It was an unpredictable year in politics and markets. The world saw some things it had never witnessed before. Here’s a list of three of the most powerful events of 2016.
- Americans are done with the “establishment.” This was the greatest lesson of 2016, and it showed through in both parties. You could see the beginnings of discontent in 2008 with the election of “change” candidate, Barack Obama on the left, and the insurgent but ultimately failed campaign of Ron Paul on the right. But in 2016 the revolt against the establishment was full blown. Hillary Clinton by all accounts was a shoe-in for the Democratic nomination, but outsider socialist candidate Bernie Sanders gave Clinton serious competition. On the right, Donald Trump defied every expectation, beating over a dozen better prepared, more experienced establishment GOP candidates, and ultimately defeating the uber-establishment candidate, Hillary Clinton, to win the White House.
- Europeans are also done with the “establishment.” The Brexit vote, surprised markets and pundits of all stripes, but was fairly predictable if you were paying attention to the people on the ground. The Brits have had enough of the growth-killing, sovereignty-threatening edicts coming out of Brussels, and they showed their discontent with a vote to leave the EU.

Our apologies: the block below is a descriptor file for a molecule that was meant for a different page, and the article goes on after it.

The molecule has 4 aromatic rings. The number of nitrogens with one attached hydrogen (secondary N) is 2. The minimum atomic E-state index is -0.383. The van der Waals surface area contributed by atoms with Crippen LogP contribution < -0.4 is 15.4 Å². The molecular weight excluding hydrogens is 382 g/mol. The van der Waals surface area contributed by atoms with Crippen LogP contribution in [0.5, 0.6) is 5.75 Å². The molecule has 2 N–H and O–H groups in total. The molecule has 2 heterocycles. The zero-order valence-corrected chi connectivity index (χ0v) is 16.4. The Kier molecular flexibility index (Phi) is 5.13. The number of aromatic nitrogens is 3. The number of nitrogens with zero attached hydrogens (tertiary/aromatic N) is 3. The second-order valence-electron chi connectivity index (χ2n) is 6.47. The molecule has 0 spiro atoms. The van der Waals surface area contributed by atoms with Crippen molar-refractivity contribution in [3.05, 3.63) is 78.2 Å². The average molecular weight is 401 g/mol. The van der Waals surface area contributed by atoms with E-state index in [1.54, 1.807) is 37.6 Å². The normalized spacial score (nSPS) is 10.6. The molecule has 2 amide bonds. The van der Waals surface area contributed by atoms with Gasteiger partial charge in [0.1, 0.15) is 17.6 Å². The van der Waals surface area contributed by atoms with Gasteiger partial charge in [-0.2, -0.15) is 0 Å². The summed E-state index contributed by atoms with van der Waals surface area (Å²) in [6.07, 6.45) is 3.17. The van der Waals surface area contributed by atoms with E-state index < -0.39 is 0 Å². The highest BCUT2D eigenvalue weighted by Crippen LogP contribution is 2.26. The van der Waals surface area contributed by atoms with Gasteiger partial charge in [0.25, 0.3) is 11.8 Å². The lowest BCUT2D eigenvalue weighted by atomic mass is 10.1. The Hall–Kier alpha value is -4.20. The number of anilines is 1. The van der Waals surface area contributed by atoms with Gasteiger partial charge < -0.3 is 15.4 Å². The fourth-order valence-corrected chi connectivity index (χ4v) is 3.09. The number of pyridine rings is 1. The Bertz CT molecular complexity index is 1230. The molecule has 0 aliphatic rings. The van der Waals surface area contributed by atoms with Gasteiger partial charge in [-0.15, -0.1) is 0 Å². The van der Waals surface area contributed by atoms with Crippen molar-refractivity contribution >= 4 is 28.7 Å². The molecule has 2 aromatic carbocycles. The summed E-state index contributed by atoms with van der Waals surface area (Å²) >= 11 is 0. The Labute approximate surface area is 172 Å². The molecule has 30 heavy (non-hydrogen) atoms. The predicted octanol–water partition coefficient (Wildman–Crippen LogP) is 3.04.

- South America is a political Crazy Train: Maybe this isn’t new knowledge, but the impeachment of Dilma Rousseff, the prosecution of Cristina Fernandez de Kirchner, and the near chaos in the cities of Venezuela today showed the world that the southern hemisphere of the Americas is an unpredictable and volatile place. Keep an eye to the South in 2017 for further developments. The Venezuelan crisis is set to play out, things could become unstable in Cuba with the death of Fidel Castro, and new political tensions in once stable Colombia create potential volatility in the region.
This list is by no means exhaustive, but come back to Richardcyoung.com regularly (and sign up for the free weekly email) to keep up on the most important events happening in politics and markets.